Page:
Word Processors on iPad for Lawyers: Word Compatibility Shootout (Part II – Pleadings)

This is a follow up to the post I did a couple weeks ago about the Microsoft Word compatible word processing apps for the iPad. In that post, we compared how the different iPad apps handled some basic Word formatting that a lawyer would use in notes, correspondence, memoranda and the like. In this post, we’ll see how the different iPad apps handle pleading specific formatting.

Once again, our four major contenders are:

My methodology for this test was the same as the first test. First, I created a basic pleading on my desktop using Microsoft Word 2003. I made sure to include the major types of formatting one might find in a pleading: line numbering, caption, case citations, a text box, a footer and footnotes.

Click on the image for a larger view of the original file.

Once I had an original, I imported it into four iPad word processing programs. Within each app, I made a change to the document to ensure that the file was being saved anew by the app. I then exported the file from the iPad back to Word on my desktop. I created a pdf of the resulting output for use in this post.

A quick note about WYSIWYG performance. The iPad version of the file and the ultimate output often bore no resemblance to one another. While the ultimate output from a couple of the iPad apps was very good, you wouldn’t know it from looking at the iPad screen. In other words, the iPad, while having Word compatibility, does not provide a WYSIWYG experience. To highlight this, I captured a screen shot of the iPad screen of each app as I was editing the. Those images are also pasted below.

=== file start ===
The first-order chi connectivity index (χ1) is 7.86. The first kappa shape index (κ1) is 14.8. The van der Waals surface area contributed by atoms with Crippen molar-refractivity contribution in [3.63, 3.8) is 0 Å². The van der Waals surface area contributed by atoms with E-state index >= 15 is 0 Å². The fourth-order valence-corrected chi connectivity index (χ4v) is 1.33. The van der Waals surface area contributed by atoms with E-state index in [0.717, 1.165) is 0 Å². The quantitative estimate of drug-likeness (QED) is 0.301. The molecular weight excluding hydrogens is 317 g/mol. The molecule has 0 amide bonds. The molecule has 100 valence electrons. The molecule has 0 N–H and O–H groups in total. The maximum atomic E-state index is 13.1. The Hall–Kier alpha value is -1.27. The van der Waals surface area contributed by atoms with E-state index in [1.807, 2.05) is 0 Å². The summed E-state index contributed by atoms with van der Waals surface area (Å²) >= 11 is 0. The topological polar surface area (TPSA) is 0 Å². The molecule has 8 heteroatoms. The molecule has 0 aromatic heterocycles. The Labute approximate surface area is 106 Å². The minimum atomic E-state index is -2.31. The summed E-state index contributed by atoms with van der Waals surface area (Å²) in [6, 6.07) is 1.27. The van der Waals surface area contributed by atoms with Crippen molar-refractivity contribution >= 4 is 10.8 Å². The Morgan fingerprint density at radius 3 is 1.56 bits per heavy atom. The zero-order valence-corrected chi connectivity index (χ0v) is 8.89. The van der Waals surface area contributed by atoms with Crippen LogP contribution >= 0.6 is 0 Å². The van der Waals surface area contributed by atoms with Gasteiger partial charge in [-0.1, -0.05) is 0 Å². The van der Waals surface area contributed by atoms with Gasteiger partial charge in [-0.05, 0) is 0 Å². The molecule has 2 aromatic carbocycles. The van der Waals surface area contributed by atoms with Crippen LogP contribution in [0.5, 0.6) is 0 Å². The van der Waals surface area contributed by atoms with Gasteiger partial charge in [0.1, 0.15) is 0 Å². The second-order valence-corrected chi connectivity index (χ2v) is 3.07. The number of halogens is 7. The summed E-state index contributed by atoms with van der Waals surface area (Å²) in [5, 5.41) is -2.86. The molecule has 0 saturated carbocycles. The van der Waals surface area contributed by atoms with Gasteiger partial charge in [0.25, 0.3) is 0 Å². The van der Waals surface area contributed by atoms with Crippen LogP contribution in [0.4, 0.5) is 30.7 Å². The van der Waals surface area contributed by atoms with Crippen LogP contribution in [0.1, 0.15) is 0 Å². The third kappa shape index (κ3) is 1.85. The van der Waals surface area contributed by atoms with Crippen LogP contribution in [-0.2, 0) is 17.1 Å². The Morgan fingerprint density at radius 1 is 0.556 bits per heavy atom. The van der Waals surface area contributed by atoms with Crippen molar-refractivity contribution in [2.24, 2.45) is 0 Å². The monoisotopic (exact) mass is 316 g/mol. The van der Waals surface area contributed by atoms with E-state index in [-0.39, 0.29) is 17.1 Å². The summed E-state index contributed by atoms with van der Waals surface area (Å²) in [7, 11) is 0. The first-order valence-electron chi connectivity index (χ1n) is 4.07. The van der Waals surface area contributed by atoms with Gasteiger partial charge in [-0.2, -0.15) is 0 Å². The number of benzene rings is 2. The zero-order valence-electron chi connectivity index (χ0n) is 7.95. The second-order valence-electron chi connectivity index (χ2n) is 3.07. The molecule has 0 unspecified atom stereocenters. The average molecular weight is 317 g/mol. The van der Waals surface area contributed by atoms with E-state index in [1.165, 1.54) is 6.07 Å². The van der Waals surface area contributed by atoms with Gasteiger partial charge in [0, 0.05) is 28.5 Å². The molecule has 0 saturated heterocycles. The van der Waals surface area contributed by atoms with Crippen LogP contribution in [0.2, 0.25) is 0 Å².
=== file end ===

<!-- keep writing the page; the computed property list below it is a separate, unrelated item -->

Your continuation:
QuickOffice Connect Mobile Suite (iTunes link). QuickOffice did a great job. All formatting elements in the final product appear to be intact. Footnote preserved (even though not visible while editing on iPad). No WYSIWYG on the iPad. No line numbering, no text box, lost the footnote.

QuickOffice final output

QuickOffice on iPad

Pages (iTunes Link). Far from great. Caption has been moved around a bit and a bunch of extra space has crept in beneath the caption. The pleading now takes up a page and a half rather than one page like the original (only first page below). Footnote was also lost. Pages is closest to WYSIWYG on the iPad. Line numbers and text box made are showing up, but some formatting and spacing problems have already crept in distorting it from the original.

Pages final output

Pages on iPad

Documents to Go Premium (iTunes Link). About tied with QuickOffice. Caption, line numbering, case formatting, footnote, text box all appear intact in the final product. Terrible WYSIWYG performance (no line numbering, butchered caption, no text box), but gets top marks for final output.

DTG final output

DTG on iPad

Office2 HD (iTunes link). Sadly, Office 2 HD turned in dead last. Lots of formatting changes, caption is a wreck, line numbering lost, line formatting lost, pleading pushed onto a second page. Oy. Far from WYSIWYG performance on the iPad.

Office 2 HD final output

Office 2 HD on iPad

Verdict. As before, the ultimate output from Documents to Go Premium and QuickOffice Connect Mobile Suite are best. Both of these apps preserved line numbering, the caption box, case citation form and the footnote. Sadly, the output from Office 2 HD and Pages isn’t even a close second. Interestingly, the app that provided the best WYSIWYG experience on the iPad was Pages by handling the line numbering successfully.

I have all of these apps on my iPad for testing purposes, but QuickOffice Connect Mobile Suite (iTunes link) is the one that I use when I need Word compatible functionality. Even though the final output is on par with Documents to Go Premium (iTunes Link), I find the file management capabilities of QuickOffice to be superior (or at least easier for my brain to understand). That said, I am still muddling around in these apps a bit. I do most of my iPad writing in SimpleNote, so I haven’t had the experience with the full  featured word processing apps on the iPad to learn all their respective quirks yet.

Next in this series I think we are going to tackle contract drafting. I think the most notable formatting element there is use of outline numbering of various styles (each with differing indentation) and automatic cross references. Let me know in the comments if there is something you’d like to make sure I address.


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